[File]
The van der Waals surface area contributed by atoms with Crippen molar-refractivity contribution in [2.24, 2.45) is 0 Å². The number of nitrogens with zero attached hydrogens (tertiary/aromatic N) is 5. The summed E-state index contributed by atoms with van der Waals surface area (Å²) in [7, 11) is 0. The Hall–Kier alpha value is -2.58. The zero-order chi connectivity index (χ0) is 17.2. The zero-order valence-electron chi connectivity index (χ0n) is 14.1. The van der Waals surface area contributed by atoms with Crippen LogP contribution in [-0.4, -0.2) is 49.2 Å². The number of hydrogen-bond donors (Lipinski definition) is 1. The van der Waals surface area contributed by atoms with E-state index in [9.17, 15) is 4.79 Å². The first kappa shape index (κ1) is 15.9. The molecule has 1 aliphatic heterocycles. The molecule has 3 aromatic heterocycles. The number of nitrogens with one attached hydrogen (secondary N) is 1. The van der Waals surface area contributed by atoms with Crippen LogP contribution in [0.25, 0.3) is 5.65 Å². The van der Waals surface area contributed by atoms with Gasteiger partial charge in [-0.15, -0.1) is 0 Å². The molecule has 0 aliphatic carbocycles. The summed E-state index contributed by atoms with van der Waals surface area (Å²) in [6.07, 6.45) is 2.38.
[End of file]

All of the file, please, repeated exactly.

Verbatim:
The van der Waals surface area contributed by atoms with Crippen molar-refractivity contribution in [2.24, 2.45) is 0 Å². The number of nitrogens with zero attached hydrogens (tertiary/aromatic N) is 5. The summed E-state index contributed by atoms with van der Waals surface area (Å²) in [7, 11) is 0. The Hall–Kier alpha value is -2.58. The zero-order chi connectivity index (χ0) is 17.2. The zero-order valence-electron chi connectivity index (χ0n) is 14.1. The van der Waals surface area contributed by atoms with Crippen LogP contribution in [-0.4, -0.2) is 49.2 Å². The number of hydrogen-bond donors (Lipinski definition) is 1. The van der Waals surface area contributed by atoms with E-state index in [9.17, 15) is 4.79 Å². The first kappa shape index (κ1) is 15.9. The molecule has 1 aliphatic heterocycles. The molecule has 3 aromatic heterocycles. The number of nitrogens with one attached hydrogen (secondary N) is 1. The van der Waals surface area contributed by atoms with Crippen LogP contribution in [0.25, 0.3) is 5.65 Å². The van der Waals surface area contributed by atoms with Gasteiger partial charge in [-0.15, -0.1) is 0 Å². The molecule has 0 aliphatic carbocycles. The summed E-state index contributed by atoms with van der Waals surface area (Å²) in [6.07, 6.45) is 2.38.